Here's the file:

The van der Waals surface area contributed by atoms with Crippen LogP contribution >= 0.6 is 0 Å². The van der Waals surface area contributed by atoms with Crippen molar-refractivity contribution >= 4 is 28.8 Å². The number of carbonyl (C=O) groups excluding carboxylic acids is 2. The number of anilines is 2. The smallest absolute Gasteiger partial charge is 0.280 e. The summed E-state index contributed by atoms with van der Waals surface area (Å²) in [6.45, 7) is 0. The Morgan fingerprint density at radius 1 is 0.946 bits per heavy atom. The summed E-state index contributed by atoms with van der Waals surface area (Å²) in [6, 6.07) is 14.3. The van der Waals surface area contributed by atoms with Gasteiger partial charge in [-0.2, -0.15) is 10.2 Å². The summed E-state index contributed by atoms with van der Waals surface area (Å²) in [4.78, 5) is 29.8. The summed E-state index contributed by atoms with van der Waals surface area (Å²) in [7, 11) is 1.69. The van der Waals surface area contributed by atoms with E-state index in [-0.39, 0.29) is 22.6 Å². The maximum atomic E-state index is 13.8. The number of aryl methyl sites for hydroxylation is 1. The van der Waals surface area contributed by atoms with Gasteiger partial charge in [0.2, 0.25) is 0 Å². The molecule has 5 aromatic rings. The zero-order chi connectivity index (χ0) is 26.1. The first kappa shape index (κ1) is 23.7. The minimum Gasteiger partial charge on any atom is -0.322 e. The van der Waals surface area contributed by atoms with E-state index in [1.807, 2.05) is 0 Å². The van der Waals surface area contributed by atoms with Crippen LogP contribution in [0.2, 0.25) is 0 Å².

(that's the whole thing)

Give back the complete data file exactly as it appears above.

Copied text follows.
The van der Waals surface area contributed by atoms with Crippen LogP contribution >= 0.6 is 0 Å². The van der Waals surface area contributed by atoms with Crippen molar-refractivity contribution >= 4 is 28.8 Å². The number of carbonyl (C=O) groups excluding carboxylic acids is 2. The number of anilines is 2. The smallest absolute Gasteiger partial charge is 0.280 e. The summed E-state index contributed by atoms with van der Waals surface area (Å²) in [6.45, 7) is 0. The Morgan fingerprint density at radius 1 is 0.946 bits per heavy atom. The summed E-state index contributed by atoms with van der Waals surface area (Å²) in [6, 6.07) is 14.3. The van der Waals surface area contributed by atoms with Gasteiger partial charge in [-0.2, -0.15) is 10.2 Å². The summed E-state index contributed by atoms with van der Waals surface area (Å²) in [4.78, 5) is 29.8. The summed E-state index contributed by atoms with van der Waals surface area (Å²) in [7, 11) is 1.69. The van der Waals surface area contributed by atoms with E-state index in [-0.39, 0.29) is 22.6 Å². The maximum atomic E-state index is 13.8. The number of aryl methyl sites for hydroxylation is 1. The van der Waals surface area contributed by atoms with Gasteiger partial charge in [0.2, 0.25) is 0 Å². The molecule has 5 aromatic rings. The zero-order chi connectivity index (χ0) is 26.1. The first kappa shape index (κ1) is 23.7. The minimum Gasteiger partial charge on any atom is -0.322 e. The van der Waals surface area contributed by atoms with E-state index in [1.807, 2.05) is 0 Å². The van der Waals surface area contributed by atoms with Crippen LogP contribution in [0.2, 0.25) is 0 Å².